Using the "Macintosh on Pippin" CD (a.k.a. "Tuscon") as a test case, I stepped through VerifySignature to obtain the MD5 digest of the authentication file's "message:" AE 1A EC AE A4 C5 11 68 2E 38 7D D1 48 F0 55 C2. With this in mind, I set out to test my hypothesis and hopefully find our computed MD5 digest of the message portion somewhere in memory. If I could find this, I could work backwards and reveal how the signature is decrypted. Apple indicated in a Pippin technote that RSA was licensed for their authentication software library. Whether this means Apple used the library as-is, or licensed the code to augment for their own needs, I wanted to verify this one way or the other. VerifySignature makes two unnamed calls before cleaning up and returning a result:

668   B883              Cmp.L     D3, D4          ; is the remaining bytes to hash greater than 16K
66A   6C02              BGE.B     (* + $4)        ; then hash another 16K
66C   2604              Move.L    D4, D3          ; else hash the remaining bytes (which will be < 16K)
66E   4878 0000         Pea.L     ($0)
672   2F03              Move.L    D3, -(A7)       ; push size as bytes to hash (typically 16K until the last chunk)
674   2F0A              Move.L    A2, -(A7)       ; push ptr to start of chunk to hash
676   2F2E FFFC         Move.L    -$4(A6), -(A7)  ; -$4(A6) -> hash object
67A   4EB9 0000 816C    Jsr       ($816C).L       ; create digest of 16K chunk in hash object
680   2A00              Move.L    D0, D5          ; (don't know what is returned in D0, I think a size?)
682   9883              Sub.L     D3, D4          ; remaining bytes -= how many bytes we just hashed (typically 16K)
684   D5C3              AddA.L    D3, A2          ; A2 -> next chunk to hash
686   4FEF 0010         Lea.L     $10(A7), A7     ; cleanup stack
68A   4A84              Tst.L     D4              ; are there any remaining bytes left?
68C   6EDA              BGT.B     (* + -$24)      ; keep hashing
68E   4878 0000         Pea.L     ($0)
692   4878 0000         Pea.L     ($0)
696   2F2E 001C         Move.L    $1C(A6), -(A7)  ; $1C(A6) == $2D (size of signature?)
69A   2F2E 0018         Move.L    $18(A6), -(A7)  ; $18(A6) -> second longword in data block after hashes in auth file (start of signature?)
69E   2F2E FFFC         Move.L    -$4(A6), -(A7)  ; -$4(A6) -> hash object
6A2   4EB9 0000 81A2    Jsr       ($81A2).L       ; probably decrypt the signature?
6A8   2A00              Move.L    D0, D5
6AA   4FEF 0014         Lea.L     $14(A7), A7     ; cleanup stack

I knew that the first call at $816C computes the MD5 digest of the PippinAuthenticationFile. I intuited that in order to determine whether verification succeeds, whatever occurs in the second call at $81A2 must accomplish that. Therefore, the public key must exist in memory at some point during $81A2's execution. In addition, the signature bytes must exist in memory at the same time. If I drill down into $81A2 until I find the signature bytes in RAM, I should find clues as to what data is used to decrypt it based on the proximity of what's changed to what hasn't, thanks to how I implemented my "heap."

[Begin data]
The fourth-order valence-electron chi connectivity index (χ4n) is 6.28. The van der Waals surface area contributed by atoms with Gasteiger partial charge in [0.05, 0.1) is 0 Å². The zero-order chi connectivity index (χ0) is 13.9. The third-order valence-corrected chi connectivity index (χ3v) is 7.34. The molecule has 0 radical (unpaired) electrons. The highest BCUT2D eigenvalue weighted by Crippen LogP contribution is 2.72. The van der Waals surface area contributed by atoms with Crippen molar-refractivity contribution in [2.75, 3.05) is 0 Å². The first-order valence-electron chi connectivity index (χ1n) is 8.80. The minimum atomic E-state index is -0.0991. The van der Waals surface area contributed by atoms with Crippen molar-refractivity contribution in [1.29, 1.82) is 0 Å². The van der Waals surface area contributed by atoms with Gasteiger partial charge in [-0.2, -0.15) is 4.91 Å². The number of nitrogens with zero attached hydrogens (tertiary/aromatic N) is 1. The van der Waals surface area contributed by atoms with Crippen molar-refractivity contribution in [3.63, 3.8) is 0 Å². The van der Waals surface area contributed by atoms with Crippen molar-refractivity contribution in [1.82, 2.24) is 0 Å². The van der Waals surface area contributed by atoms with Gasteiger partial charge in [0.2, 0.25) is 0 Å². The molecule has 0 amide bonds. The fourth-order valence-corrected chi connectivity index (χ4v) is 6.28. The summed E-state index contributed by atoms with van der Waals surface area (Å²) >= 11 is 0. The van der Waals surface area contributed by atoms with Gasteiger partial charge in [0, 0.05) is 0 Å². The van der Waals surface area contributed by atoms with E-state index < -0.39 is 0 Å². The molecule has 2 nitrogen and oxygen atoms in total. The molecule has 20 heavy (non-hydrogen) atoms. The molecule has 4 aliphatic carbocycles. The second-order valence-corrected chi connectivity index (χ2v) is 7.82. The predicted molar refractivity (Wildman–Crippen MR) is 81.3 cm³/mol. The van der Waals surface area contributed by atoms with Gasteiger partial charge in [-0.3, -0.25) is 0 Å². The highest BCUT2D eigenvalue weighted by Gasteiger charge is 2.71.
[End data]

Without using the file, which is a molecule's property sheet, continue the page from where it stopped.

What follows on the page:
$81A2 eventually makes its way to a subroutine at $1B0E, wherein I found the following:

1B58   2F0B              Move.L    A3, -(A7)    ; push nullptr?
1B5A   4878 0000         Pea.L     ($0)         ; push 0
1B5E   2F04              Move.L    D4, -(A7)    ; push size of signature?
1B60   2F05              Move.L    D5, -(A7)    ; push address of signature?
1B62   42A7              Clr.L     -(A7)        ; push 0
1B64   486E FF78         Pea.L     -$88(A6)     ; push ptr to area on stack
1B68   4878 0000         Pea.L     ($0)         ; push 0
1B6C   486A 0028         Pea.L     $28(A2)      ; push ptr to $10F0 in hash object?
1B70   4EB9 0000 12E0    Jsr       ($12E0).L    ; jump somewhere that copies the signature to a working buffer
1B76   2600              Move.L    D0, D3       ; D0 == result code
1B78   4FEF 0020         Lea.L     $20(A7), A7
1B7C   6600 00AE         BNE       (* + $B0)    ; if it's nonzero, bail
1B80   2F0B              Move.L    A3, -(A7)    ; push nullptr?
1B82   4878 0000         Pea.L     ($0)         ; push 0
1B86   4878 0040         Pea.L     ($40)        ; push 64
1B8A   486E FF98         Pea.L     -$68(A6)     ; push ptr to somewhere on stack
1B8E   486E FFA8         Pea.L     -$58(A6)     ; push ptr to somewhere else on stack
1B92   486A 0028         Pea.L     $28(A2)      ; push ptr to $10F0 in hash object?
1B96   4EB9 0000 13D8    Jsr       ($13D8).L    ; jump somewhere, get processed data we care about on stack

$12E0 copies our signature from the PippinAuthenticationFile into a working buffer shortly after a copy of part of the data block in ROM passed to 'rvpr' 0 upon initial invocation. Could the "processed data" coming from the subroutine at $13D8 be our decrypted signature? I took a look at the memory before and after the call, and...

Do you see it?

Look at memory location $20451.

When I saw it, I gasped. There it is. There's our decrypted digest.

I wasn't as lucky with the RSA code as I was with MD5—neither the reference implementations 1.0 nor 2.0 of RSA have portions that appear in this code, but they do answer the question of the signature format. The bytes appearing before our decrypted digest are a header consisting mostly of magic numbers and some $FF padding bytes, but with a lonely "05" byte at address $2044C, or offset 24 into our decrypted signature. This byte's value indicates that the digest is an MD5 digest, just like the reference implementation specifies.